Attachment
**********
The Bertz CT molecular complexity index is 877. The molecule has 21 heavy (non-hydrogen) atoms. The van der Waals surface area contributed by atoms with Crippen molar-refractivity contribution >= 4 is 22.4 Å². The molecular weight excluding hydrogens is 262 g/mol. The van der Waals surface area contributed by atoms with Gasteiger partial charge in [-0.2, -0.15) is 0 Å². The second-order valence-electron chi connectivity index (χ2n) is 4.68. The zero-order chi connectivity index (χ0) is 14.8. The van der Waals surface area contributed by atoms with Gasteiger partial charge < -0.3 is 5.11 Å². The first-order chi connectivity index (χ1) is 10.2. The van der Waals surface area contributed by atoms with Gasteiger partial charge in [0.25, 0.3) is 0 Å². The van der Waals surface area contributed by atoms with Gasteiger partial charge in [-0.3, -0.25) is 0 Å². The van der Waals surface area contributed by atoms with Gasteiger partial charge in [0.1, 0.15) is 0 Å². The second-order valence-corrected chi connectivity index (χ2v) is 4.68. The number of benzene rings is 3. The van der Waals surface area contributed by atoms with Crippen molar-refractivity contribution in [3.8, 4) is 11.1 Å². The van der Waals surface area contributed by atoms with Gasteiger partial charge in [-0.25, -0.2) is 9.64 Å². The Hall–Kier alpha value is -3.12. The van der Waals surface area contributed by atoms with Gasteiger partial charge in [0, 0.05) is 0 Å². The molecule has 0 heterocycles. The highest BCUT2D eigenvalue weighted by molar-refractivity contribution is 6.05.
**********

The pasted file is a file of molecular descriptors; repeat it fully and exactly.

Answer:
The Bertz CT molecular complexity index is 877. The molecule has 21 heavy (non-hydrogen) atoms. The van der Waals surface area contributed by atoms with Crippen molar-refractivity contribution >= 4 is 22.4 Å². The molecular weight excluding hydrogens is 262 g/mol. The van der Waals surface area contributed by atoms with Gasteiger partial charge in [-0.2, -0.15) is 0 Å². The second-order valence-electron chi connectivity index (χ2n) is 4.68. The zero-order chi connectivity index (χ0) is 14.8. The van der Waals surface area contributed by atoms with Gasteiger partial charge < -0.3 is 5.11 Å². The first-order chi connectivity index (χ1) is 10.2. The van der Waals surface area contributed by atoms with Gasteiger partial charge in [0.25, 0.3) is 0 Å². The van der Waals surface area contributed by atoms with Gasteiger partial charge in [-0.3, -0.25) is 0 Å². The van der Waals surface area contributed by atoms with Gasteiger partial charge in [0.1, 0.15) is 0 Å². The second-order valence-corrected chi connectivity index (χ2v) is 4.68. The number of benzene rings is 3. The van der Waals surface area contributed by atoms with Crippen molar-refractivity contribution in [3.8, 4) is 11.1 Å². The van der Waals surface area contributed by atoms with Gasteiger partial charge in [-0.25, -0.2) is 9.64 Å². The Hall–Kier alpha value is -3.12. The van der Waals surface area contributed by atoms with Gasteiger partial charge in [0, 0.05) is 0 Å². The molecule has 0 heterocycles. The highest BCUT2D eigenvalue weighted by molar-refractivity contribution is 6.05.